Crippling Debt?You’re not alone. Those little debts accumulated over a few years really add up (and can be REALLY hard to keep track of).
Get a LoanSound counterintuitive? Yeah, we get it. But debt consolidation is one of the best ways to pay off debt faster.
A Better SolutionDebt consolidation from a bank is fine and dandy, but with a credit union? Think lower interest rates and better financial support.
Okay so that title is (mostly) a joke, but debt is a serious problem. Young Americans between 18 and 29 owe upwards of $1 trillion in total debt, and the problem is not going away anytime soon, as most debt comes from student loans, which have always been and continue to get more and more ridiculous in their terms.
Even worse, many people who are in one type of debt also have other loans they need to pay off. Sometimes, debt can feel like you’re drowning, or climbing a mountain that just keeps getting steeper, or — you know what, you get it. If you’re reading this, you don’t need a bunch of stupid (but also awesome) metaphor; you need help. Let’s dive in.
Types of Debt
There are many types of debt, each more frustrating and challenging than the one before. Okay that’s not true. All debt is frustrating, but the good news is, you’re not alone. Most Americans encounter some form of debt during their lives. If you don’t experience debt, you’re likely very wealthy, in which case 1) congratulations 2) what are you doing here?
The main types of debt are secured, unsecured, revolving and mortgages. Secured debt requires something for collateral purposes. That something is between you and your lender, but it’s usually an asset like a piece of property. If the loan is not paid back, the lender can seize the asset. This sounds like a mob deal, we know, but it’s more common than you think. For example, a car loan is a type of secured debt, since the lender can take your car if you default on your loan.
Unsecured debt is the opposite, lacking any collateral, and is approved due to your credit score and the lender’s trust that you’ll be able to repay the loan.
Revolving debt is an agreement between you and a lender that allows you to borrow up to a certain amount, like a credit card. Finally, mortgages. You probably already know what a mortgage is, as they are the most common and largest debt for a large number of Americans. They’re usually given at 15-year or 30-year rates to keep things affordable-ish.
There’s a pretty good chance you have at least one or more than one type of the above debts. With a student loan, auto loan and credit card, that’s three! If you’ve got all four, that’s a tough situation, but also, way to go for having a mortgage, as that’s harder than ever these days. Anyway, we’re getting off track.
There are plenty of solutions when it comes to your debt (that don’t include selling kidneys or plasma) and it really comes down to how much you owe. If you’ve got a student loan or a credit card, there’s a chance your interest rates are sky high. Many who attempt to pay student loans find they can’t ever seem to make a dent.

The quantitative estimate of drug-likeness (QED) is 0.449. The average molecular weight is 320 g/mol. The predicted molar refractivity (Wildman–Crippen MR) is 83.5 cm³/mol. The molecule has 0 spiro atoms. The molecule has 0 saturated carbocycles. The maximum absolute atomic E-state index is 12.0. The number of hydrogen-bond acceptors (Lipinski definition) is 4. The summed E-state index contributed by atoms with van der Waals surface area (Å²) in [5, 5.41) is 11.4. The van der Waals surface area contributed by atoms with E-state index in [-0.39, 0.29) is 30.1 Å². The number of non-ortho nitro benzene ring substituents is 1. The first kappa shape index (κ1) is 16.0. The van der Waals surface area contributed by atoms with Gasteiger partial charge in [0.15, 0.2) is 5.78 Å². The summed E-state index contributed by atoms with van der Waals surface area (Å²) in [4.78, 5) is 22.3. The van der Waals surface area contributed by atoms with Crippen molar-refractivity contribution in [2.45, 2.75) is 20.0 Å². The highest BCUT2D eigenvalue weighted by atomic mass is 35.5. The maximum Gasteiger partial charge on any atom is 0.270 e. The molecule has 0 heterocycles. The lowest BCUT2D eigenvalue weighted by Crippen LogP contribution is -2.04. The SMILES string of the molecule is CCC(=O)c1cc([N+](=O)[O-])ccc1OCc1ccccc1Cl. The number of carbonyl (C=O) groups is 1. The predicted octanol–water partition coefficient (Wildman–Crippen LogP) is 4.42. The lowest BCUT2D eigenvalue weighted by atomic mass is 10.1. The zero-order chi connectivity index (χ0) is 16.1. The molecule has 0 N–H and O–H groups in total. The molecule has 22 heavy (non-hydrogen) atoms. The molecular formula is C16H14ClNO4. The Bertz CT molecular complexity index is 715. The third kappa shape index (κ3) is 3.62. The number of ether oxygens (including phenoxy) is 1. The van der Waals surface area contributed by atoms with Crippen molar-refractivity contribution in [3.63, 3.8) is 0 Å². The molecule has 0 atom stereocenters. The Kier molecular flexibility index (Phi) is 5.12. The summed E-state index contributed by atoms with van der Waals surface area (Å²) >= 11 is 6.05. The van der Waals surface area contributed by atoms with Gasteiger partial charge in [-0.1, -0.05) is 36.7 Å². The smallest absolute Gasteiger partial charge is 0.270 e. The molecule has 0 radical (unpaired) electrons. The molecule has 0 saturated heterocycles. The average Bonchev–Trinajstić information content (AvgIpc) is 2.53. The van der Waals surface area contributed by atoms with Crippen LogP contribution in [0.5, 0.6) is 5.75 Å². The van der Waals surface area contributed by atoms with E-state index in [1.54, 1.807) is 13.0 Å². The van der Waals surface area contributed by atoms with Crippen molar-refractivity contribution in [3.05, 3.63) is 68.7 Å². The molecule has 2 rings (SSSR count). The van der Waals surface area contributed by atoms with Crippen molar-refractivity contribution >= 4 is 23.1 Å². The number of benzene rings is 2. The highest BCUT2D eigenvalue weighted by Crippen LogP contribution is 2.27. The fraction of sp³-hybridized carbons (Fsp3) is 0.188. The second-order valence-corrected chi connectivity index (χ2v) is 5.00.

For more manageable debts, there are many ways to tackle the problem. From creating a budget to refinancing, you can work patiently and diligently and blah, blah, blah. Again, if you’ve only got one or two small loans, you’re probably not still reading this.
For larger debts, there are also a few various solutions. While many will suggest cutting back on semi-essential parts of your life or taking on a second job (not terrible ideas, but not always good ones either), you can also consolidate your debt into a new loan. Before you bail, let us explain.
Taking out yet another loan sounds, at first, like a bad idea. More debt? Well, not exactly. What you’re actually doing is taking out another loan that equals the value of your other loans. Then, you can pay off all the other ones and pay a single bill each month to work off all your debt in one large chunk instead of paying a lot of little bills.
Debt consolidation doesn’t always make sense — for example, a mortgage will likely be too large for any loan to take care of — but if you’ve got a bunch of little debts floating around and it feels like you just can’t keep track, it could be the right option. And if you are going that route, we strongly recommend using a credit union to do so.
Why a Credit Union?
Credit unions are member-owned, which means any profit they make gets passed directly to members in the form of lower interest rates on loans. This means that your debt consolidation loan could end up being more affordable than simply paying off your debt, as the interest rates will likely be lower.
Many credit unions also offer financial counseling and education services to help you continue to make smart financial decisions. After all, credit unions were made to help normal, not-rich people like us. They want you to live a financially healthy life and will give you the tools and coaching you need to do that.
Also, if you join a credit union and begin saving there, your interest rates on those accounts are often higher, meaning more savings in the long term as you begin your debt-free journey.
Getting out of debt is frustrating and challenging, but you can do it. Finding creative solutions is key, and debt consolidation is often a smart, diligent move. Partnered with the right credit union, it can be a lifesaver.